Written by Sandra Ferrara Gentry
Do you think your marriage can survive raising teenagers? Here are a few questions to ask yourself and your partner that may shed some light on the answer.
1. How well do you REALLY know your teen?
2. What is your teen’s favorite color?
3. What are your teen’s favorite television shows?
4. What social websites does your teen visit on a regular basis?
5. What is your teen’s best friend’s name? Where does the best friend live?
6. What is your teen’s boyfriend/girlfriend’s name? Where do they live?
7. Do you believe your teen trusts you and your partner enough to tell you the complete truth?
8. Where does your teen “hang out” when with their friends?
9. What are your teen’s favorite foods?
10. Do you know if your teen is sexually active?
11. Do you know if your teen has experimented with drinking or illegal drugs?
12. How do you know when your teen is lying?
13. Who do you think your teen would turn to if in trouble?
14. Do you think your teen respects you?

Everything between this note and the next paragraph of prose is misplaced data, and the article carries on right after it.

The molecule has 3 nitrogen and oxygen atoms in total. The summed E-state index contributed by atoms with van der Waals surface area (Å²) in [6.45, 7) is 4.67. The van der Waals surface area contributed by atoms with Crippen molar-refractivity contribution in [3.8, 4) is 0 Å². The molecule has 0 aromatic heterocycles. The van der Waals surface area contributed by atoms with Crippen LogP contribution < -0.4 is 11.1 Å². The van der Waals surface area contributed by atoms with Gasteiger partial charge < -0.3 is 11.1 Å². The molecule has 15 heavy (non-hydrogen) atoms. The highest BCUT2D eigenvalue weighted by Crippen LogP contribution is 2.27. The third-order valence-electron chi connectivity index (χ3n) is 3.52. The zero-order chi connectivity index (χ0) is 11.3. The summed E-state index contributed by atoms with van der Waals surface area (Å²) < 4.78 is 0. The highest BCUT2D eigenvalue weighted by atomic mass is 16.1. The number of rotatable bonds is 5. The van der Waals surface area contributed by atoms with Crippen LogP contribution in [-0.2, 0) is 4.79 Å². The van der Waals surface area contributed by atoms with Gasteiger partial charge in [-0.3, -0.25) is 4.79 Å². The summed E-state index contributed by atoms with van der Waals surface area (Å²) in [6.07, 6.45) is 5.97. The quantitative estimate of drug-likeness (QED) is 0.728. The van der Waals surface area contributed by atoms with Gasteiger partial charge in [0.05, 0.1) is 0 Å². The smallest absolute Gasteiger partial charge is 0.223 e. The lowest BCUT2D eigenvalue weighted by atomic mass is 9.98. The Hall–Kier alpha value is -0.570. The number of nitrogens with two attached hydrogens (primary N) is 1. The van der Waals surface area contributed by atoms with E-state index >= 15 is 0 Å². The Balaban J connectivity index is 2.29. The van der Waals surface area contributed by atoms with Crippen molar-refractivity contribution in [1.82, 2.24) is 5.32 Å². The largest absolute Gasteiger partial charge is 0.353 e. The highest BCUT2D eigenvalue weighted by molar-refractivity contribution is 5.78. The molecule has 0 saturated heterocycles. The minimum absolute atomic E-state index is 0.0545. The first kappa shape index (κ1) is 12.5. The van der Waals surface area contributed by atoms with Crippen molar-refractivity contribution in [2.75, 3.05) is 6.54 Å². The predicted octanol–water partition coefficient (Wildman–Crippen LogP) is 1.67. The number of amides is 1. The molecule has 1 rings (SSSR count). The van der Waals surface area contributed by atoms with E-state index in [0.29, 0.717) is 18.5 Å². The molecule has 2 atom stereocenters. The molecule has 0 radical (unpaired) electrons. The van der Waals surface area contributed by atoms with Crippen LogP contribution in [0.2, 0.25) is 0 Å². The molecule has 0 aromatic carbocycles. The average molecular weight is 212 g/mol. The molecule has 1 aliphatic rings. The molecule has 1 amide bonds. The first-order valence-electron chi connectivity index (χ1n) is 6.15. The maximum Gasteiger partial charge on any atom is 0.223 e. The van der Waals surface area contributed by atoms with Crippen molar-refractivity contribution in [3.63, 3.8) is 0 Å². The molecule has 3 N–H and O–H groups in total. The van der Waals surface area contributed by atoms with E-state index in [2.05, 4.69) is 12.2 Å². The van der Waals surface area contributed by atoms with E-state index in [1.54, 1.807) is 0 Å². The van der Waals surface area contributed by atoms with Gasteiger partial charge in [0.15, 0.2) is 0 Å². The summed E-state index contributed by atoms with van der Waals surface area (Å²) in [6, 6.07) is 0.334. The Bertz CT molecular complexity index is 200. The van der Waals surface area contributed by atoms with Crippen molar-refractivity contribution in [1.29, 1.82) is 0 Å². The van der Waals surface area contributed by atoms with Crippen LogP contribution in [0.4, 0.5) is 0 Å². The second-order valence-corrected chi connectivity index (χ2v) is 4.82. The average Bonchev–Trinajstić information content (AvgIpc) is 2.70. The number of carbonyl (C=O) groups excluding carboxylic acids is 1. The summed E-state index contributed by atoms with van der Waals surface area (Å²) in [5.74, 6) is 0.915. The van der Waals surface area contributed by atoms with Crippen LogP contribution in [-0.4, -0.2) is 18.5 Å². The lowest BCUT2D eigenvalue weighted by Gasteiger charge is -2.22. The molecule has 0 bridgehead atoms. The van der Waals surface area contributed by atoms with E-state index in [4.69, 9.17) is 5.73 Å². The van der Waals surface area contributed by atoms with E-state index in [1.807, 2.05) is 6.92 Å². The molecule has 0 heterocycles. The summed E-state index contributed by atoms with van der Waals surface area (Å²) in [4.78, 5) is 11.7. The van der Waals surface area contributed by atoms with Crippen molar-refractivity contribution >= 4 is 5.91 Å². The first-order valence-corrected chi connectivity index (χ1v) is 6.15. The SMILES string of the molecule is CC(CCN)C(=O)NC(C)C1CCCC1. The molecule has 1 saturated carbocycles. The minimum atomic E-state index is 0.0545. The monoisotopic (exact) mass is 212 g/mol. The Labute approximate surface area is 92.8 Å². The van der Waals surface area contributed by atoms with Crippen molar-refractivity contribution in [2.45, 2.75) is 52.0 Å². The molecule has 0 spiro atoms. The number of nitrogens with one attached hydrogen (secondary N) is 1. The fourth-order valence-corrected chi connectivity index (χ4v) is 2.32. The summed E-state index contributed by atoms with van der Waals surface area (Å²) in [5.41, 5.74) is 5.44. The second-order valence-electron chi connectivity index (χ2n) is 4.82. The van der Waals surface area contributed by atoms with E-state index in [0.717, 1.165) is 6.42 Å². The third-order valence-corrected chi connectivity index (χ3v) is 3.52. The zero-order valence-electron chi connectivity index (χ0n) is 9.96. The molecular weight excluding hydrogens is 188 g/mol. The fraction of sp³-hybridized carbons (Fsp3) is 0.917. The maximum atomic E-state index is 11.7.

15. What type of music does your teen listen to?
16. What clique’ is your teen in?
17. Would your teen tell you if they were in a gang?
18. What are your teen’s talents or main interests?
19. What do you think your teen would say if asked what type of parent you are?
20. Is your spouse on the same page with you on family house rules?
If you know the answers to most of these questions, you’re on the right track. If not, you need to remember a few key points for keeping the peace:
• Know which battles are worth fighting over with spouse and teen
• Deal effectively with conflict-fight fair with teens and spouse
• Don’t bring up their past or embarrass them
• Keep your sense of humor!
• Remember to set aside some intimate time with spouse
• Share your hopes and dreams with both your spouse and your teen
• Don’t keep secrets about your teen from you spouse
• Show your teen a little respect, they most likely will return it in kind
“Studies show that family communication, a strong relationship with one’s mother, and parental monitoring are really effective at preventing a large array of risky behavior.” (Principle investigator, Roy Oman, Associate Professor at the OU college of Public Health, article by associated press –www.tulsaworld.com)
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